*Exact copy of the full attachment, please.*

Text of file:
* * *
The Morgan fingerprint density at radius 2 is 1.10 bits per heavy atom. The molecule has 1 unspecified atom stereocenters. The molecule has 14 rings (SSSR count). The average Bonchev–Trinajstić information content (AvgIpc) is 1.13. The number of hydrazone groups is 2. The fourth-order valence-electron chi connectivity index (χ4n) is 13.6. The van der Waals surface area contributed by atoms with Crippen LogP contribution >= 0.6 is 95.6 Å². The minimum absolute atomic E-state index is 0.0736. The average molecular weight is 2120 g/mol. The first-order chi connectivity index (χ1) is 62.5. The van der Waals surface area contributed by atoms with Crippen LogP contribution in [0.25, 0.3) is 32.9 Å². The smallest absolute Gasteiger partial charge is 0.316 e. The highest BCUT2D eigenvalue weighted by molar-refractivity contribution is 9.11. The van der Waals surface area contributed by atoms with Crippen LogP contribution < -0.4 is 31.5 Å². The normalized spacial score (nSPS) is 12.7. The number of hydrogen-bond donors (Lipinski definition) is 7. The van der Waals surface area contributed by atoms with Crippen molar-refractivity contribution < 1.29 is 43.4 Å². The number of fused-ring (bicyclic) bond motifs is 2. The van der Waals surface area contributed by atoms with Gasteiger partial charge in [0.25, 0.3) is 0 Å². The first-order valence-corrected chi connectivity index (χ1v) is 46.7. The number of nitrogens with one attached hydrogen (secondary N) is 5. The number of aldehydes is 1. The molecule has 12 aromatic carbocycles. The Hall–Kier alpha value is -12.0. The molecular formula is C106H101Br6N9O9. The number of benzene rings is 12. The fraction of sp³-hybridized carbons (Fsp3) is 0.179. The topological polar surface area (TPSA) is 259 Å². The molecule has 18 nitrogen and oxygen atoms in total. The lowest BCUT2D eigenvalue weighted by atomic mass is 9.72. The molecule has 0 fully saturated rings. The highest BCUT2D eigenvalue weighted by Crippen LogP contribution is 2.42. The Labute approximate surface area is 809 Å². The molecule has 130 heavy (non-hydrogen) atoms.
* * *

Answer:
The Morgan fingerprint density at radius 2 is 1.10 bits per heavy atom. The molecule has 1 unspecified atom stereocenters. The molecule has 14 rings (SSSR count). The average Bonchev–Trinajstić information content (AvgIpc) is 1.13. The number of hydrazone groups is 2. The fourth-order valence-electron chi connectivity index (χ4n) is 13.6. The van der Waals surface area contributed by atoms with Crippen LogP contribution >= 0.6 is 95.6 Å². The minimum absolute atomic E-state index is 0.0736. The average molecular weight is 2120 g/mol. The first-order chi connectivity index (χ1) is 62.5. The van der Waals surface area contributed by atoms with Crippen LogP contribution in [0.25, 0.3) is 32.9 Å². The smallest absolute Gasteiger partial charge is 0.316 e. The highest BCUT2D eigenvalue weighted by molar-refractivity contribution is 9.11. The van der Waals surface area contributed by atoms with Crippen LogP contribution < -0.4 is 31.5 Å². The normalized spacial score (nSPS) is 12.7. The number of hydrogen-bond donors (Lipinski definition) is 7. The van der Waals surface area contributed by atoms with Crippen molar-refractivity contribution < 1.29 is 43.4 Å². The number of fused-ring (bicyclic) bond motifs is 2. The van der Waals surface area contributed by atoms with Gasteiger partial charge in [0.25, 0.3) is 0 Å². The first-order valence-corrected chi connectivity index (χ1v) is 46.7. The number of nitrogens with one attached hydrogen (secondary N) is 5. The number of aldehydes is 1. The molecule has 12 aromatic carbocycles. The Hall–Kier alpha value is -12.0. The molecular formula is C106H101Br6N9O9. The number of benzene rings is 12. The fraction of sp³-hybridized carbons (Fsp3) is 0.179. The topological polar surface area (TPSA) is 259 Å². The molecule has 18 nitrogen and oxygen atoms in total. The lowest BCUT2D eigenvalue weighted by atomic mass is 9.72. The molecule has 0 fully saturated rings. The highest BCUT2D eigenvalue weighted by Crippen LogP contribution is 2.42. The Labute approximate surface area is 809 Å². The molecule has 130 heavy (non-hydrogen) atoms.